The basic concept in learning to read is this: you must picture something happening as you look at the words, or you cannot read! We are not born with this concept, someone must introduce and teach it to the child.

The main objective in reading is to be able to read alone, by oneself. For this, solving words is essential. For this, phonics is vital, also knowing well the tools for solving and building words, the alphabet. (Phonics is not necessary, however for the basic concept of reading. Deaf children, never having heard a sound, learn to read.) For various methods of solving, words, see the web page.


Reading is looking at words and picturing something happening; writing is picturing something happening and putting it into words. In the beginning, writing is printing. The more legible a child’s printing, the more easily will the child recognize words in books he or she is learning to read from.

A child should learn to print letters neatly, to be able to see spaces between letters, spaces between words, as he or she prints. Neatness is another learned visual ability.

Children having problems learning to read print are required to go into cursive with the rest of the class. This adds confusion to a child who is already confused. Cursive (writing) is another visual language to be learned how to see. A child should stay with print until an adequate reader, then promoted to cursive. Print is what we mostly read every day. But, my sympathy is with the teacher.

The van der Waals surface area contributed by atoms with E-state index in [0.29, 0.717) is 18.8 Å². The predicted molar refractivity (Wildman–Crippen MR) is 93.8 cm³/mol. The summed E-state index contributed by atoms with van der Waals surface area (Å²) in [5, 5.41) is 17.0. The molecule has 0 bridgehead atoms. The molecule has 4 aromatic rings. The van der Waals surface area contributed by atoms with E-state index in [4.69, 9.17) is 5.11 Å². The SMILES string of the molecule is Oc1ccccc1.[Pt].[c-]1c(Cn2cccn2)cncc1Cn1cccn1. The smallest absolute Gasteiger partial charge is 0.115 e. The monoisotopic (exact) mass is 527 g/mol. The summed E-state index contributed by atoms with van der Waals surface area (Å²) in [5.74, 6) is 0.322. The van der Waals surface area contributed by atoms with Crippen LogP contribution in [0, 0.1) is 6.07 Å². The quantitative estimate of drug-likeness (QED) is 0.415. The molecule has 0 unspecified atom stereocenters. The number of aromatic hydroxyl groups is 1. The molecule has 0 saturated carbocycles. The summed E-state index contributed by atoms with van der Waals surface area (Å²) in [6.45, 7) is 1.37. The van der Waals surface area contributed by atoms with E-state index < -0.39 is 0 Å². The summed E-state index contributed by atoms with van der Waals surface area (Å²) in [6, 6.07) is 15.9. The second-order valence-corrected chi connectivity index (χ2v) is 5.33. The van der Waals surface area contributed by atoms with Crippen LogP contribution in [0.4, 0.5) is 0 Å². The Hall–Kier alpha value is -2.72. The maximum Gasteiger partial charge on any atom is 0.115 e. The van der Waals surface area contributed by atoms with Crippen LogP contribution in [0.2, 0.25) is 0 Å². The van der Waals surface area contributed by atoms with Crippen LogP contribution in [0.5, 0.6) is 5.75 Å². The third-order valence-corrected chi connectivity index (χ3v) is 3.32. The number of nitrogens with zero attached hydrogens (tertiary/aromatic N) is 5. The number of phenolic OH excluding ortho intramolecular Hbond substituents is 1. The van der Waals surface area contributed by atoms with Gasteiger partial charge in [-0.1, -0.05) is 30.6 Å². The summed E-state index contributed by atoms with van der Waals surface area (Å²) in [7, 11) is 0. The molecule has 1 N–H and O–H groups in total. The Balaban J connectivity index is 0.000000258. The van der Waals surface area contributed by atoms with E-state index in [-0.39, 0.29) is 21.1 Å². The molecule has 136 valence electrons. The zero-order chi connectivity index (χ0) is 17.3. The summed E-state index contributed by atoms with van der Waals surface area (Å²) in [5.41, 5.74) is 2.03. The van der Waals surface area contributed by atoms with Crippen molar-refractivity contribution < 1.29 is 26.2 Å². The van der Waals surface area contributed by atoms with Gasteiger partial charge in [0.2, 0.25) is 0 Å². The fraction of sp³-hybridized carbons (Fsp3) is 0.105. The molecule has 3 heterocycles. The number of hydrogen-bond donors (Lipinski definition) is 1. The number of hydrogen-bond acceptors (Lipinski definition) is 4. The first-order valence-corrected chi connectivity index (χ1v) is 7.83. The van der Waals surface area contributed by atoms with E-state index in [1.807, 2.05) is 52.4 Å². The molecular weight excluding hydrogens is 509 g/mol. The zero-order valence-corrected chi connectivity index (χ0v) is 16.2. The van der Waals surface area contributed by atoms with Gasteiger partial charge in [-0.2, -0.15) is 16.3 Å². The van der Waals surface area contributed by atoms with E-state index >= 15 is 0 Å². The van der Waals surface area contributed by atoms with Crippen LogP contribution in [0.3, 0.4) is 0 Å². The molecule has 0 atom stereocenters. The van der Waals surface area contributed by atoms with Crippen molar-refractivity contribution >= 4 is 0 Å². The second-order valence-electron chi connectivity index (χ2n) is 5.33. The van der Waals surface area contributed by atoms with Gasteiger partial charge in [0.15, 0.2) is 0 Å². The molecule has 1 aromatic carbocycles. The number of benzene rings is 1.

People blame schools because their child cannot read well. School administrators blame the teachers. Teachers are not to blame. Parents are not to blame. Children are not to blame. No one can teach a child with learning problems. No one. Not until the child’s learning problems are solved will anyone teach the child. Learning problems can be solved in kindergarten and should be.

Teaching is an art and a science. The science of teaching is presenting the concepts that the child should, must, learn; the art of teaching is arranging conditions so that the child can grasp, see, the concept being taught.

Learning how to see is the basis of education. Helping someone learn how to see is the basis of teaching.


Briefly, someone’s simple model of learning: in-put - the taking in of visual information; putt-putt - the mental activity (visualizations) of that visual information; out-put - the achievement of that visual information.

Briefly, REASON for learning problems: in-put – anything preventing a child from sustaining at the visual task; putt-putt – the child does not grasp the concept(s) being taught, it is this area where most learning problems occur; out-put – little in-put + little putt-putt = little achievement.

Briefly, SOLUTIONS for learning problems: in-put – help child develop control of his or her visual process to sustain visual tasks; putt-putt – develop visual abilities and visual concepts for what is being taught; out-put – improved in-put + improved putt-putt = achievement.

Briefly, PREVENTION of learning problems: a program beginning in kindergarten of testing/development of visual abilities and concepts.

The field of education at county, state and national levels, has ignored any communications concerning Developmental Vision. If nothing else, they should consider and pay attention to at least the following two areas in this presentation: control of the Visual Process and Visualization.


Develop central control: the visual ability to be able to point your eyes where you want to, when you want to, and keep them there for taking in visual information, necessary for learning. Develop peripheral control: the visual ability to not point his or her eyes to peripheral distractions, thereby upsetting central control and achievement... a cause of learning problems.

To be able to pay attention, a child must have self-control of his (her) visual process.